Very, very dark meatContributors to this thread:
greg simon 05-Dec-18
I took a doe yesterday, well placed shot, totally bled out. Something seemed odd with her but it what when I got her home and skinned that things got weird. No body fat at all even her back bone was sticking out. Checked her teeth and the front were worn down to the gun line, back teeth were not much better. She seemed healthy and moved/behaved normally before the shot. The meat was a very dark red, like nothing I've ever seen before. With no acorns this year and snow coming early I bet she was already loosing weight. Having some of her meat tonight, hope it is all right. Anyone else ever see very dark red meat from their deer?
From: greg simon
Sounds like a very old deer. As long as the meat does not smell bad it should be good. Probably a little tough!
The meat smells fine, I can handle the tough part. No way she was going to make it though the winter
My dad killed a really old doe about 20 yrs ago. We had named her Bertha and left her alone for many years as she always had triplets. When she finally went dry and quit having fawns my dad shot her. Her meat was so dark it was almost purple. Worst eating deer we've ever had. We ate it, but it was pretty nasty.
the tenderloins tasted okay but I would not use tender to describe them, lol
I killed an 8yo buck that had the same deep dark red meat. We ground most of it up into burger assuming it would be tough and gamey. Big mistake. The few steaks we kept were some of the best venison I've ever had. You never know.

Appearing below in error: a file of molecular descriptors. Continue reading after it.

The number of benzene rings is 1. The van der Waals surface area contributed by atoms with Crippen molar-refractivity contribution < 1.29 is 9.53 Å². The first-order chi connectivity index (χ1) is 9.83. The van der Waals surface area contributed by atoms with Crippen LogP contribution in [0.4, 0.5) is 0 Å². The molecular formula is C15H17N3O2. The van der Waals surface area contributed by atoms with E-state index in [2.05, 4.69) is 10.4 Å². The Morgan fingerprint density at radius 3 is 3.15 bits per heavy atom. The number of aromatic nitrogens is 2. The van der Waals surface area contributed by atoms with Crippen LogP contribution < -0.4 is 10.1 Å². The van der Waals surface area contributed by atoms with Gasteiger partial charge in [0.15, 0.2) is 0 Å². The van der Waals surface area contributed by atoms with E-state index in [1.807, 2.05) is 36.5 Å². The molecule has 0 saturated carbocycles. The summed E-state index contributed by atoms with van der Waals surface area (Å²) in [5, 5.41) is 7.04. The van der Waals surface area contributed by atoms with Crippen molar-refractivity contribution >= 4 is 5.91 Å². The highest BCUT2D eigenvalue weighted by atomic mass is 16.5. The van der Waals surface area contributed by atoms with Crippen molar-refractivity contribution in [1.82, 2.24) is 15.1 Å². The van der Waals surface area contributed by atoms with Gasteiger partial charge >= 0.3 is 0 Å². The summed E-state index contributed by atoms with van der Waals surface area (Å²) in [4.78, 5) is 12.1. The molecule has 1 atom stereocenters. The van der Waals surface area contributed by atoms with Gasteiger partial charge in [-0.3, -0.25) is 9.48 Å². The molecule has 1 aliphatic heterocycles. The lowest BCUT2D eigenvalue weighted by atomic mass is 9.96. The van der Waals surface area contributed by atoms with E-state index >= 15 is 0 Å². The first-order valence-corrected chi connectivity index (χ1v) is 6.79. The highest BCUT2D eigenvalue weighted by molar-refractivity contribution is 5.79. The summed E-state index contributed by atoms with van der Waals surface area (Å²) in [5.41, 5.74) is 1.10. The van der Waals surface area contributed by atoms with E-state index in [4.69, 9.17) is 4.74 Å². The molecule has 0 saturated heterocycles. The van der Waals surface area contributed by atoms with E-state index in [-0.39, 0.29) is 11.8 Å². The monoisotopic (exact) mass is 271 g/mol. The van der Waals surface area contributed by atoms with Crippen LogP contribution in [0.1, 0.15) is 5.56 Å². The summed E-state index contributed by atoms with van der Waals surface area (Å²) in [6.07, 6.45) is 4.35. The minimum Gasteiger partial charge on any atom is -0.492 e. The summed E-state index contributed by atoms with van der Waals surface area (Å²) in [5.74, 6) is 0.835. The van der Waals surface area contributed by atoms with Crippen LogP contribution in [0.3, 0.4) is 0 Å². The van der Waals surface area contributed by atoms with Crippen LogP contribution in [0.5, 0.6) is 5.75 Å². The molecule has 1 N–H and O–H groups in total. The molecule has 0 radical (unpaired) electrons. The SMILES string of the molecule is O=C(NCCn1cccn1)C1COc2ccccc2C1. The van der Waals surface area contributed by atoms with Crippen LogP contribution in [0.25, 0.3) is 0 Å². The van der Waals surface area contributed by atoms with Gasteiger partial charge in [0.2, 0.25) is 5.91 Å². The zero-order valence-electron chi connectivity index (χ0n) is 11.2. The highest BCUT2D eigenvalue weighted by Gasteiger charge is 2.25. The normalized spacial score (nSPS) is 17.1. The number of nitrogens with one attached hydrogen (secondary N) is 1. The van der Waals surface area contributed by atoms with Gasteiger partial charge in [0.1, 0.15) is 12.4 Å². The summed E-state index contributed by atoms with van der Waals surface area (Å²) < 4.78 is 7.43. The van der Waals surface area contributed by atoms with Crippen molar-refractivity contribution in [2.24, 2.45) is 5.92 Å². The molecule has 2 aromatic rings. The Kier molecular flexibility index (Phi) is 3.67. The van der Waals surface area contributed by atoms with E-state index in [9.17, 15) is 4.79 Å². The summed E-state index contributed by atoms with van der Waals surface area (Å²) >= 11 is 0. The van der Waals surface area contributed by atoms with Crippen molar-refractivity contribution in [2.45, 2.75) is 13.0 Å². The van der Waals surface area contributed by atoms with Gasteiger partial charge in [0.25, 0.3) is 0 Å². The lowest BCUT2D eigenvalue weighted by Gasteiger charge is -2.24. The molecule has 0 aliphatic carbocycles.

Old deer I killed a buck we watched for 7 years with a broken ear and the meat was purple when skinned off I’d rather chew on my boots
Best deer I ever ate was a fawn just a few spots still showing. Toughest was Alaska moose.(there is a reason they make us non residents shoot the big bulls). I think a safe rule of thumb is young = tender, old =tough, realising there are always exceptions. Had a friend shoot a sleeping calf elk in the head with a rifle; said it wasn’t hardly edible.
25% of the folks here are willing to put balls in their mouth, consider the audience.
Depends if they are still in the sack or not....those are most likely our west coast members....lol
Gotta disagree with ya cubdrvr. The bull I killed in Alaska was definitely an older bull, and it was some of the best eating meat I’ve ever had.
Age has little to do with how well meat tastes or even how tender it is. A lot has to do with how the animal died. Spine shot thrashing around having to walk up and shoot it again means stressful death, means tougher meat, double lung, not knowing it has been shot, tender meat. Also how well you take care if the meat and how quickly you get it cool helps a lot. Shawn
Meat darkness often has to do with mitochondria activity. As in flight muscle with ducks vs pheasants. Sustained and often-used muscle meat such as in duck, geese, turkey/pheasant leg muscle (dark meat) or tuna cruising/swimming muscles, tends to be darker, due to the oxygen binding capacity of the mitochondria during sustained activity, like turkeys walking or geese flying. Contrast that with pheasants or turkeys breast meat that is light in color, and used only during burst of use when flushed or perching to roost, or in tuna, burst swimming when feeding (solid white tuna meat). I don't know if this has anything to do with the darkness of your deer meat, but it could be that this deer was very active and trying to feed constantly and sustain body energy to make it through the winter in its old age. Or maybe running alot to escape hunters, bucks, or predators, and therefore lost its body fat, and overworked its muscles causing the mitochondrial activity to make it darker. Who knows, just a scientific theory I thought possible.
older deer will be like that. I always can them.
Yep Troy, that’s why I qualified and said there are always exceptions;-)
I shot a muley doe this year like that, but I've noticed mulies seem to have darker meat overall. She has tasted good so far.
TrapperKayak, that seems like a very plausible theory.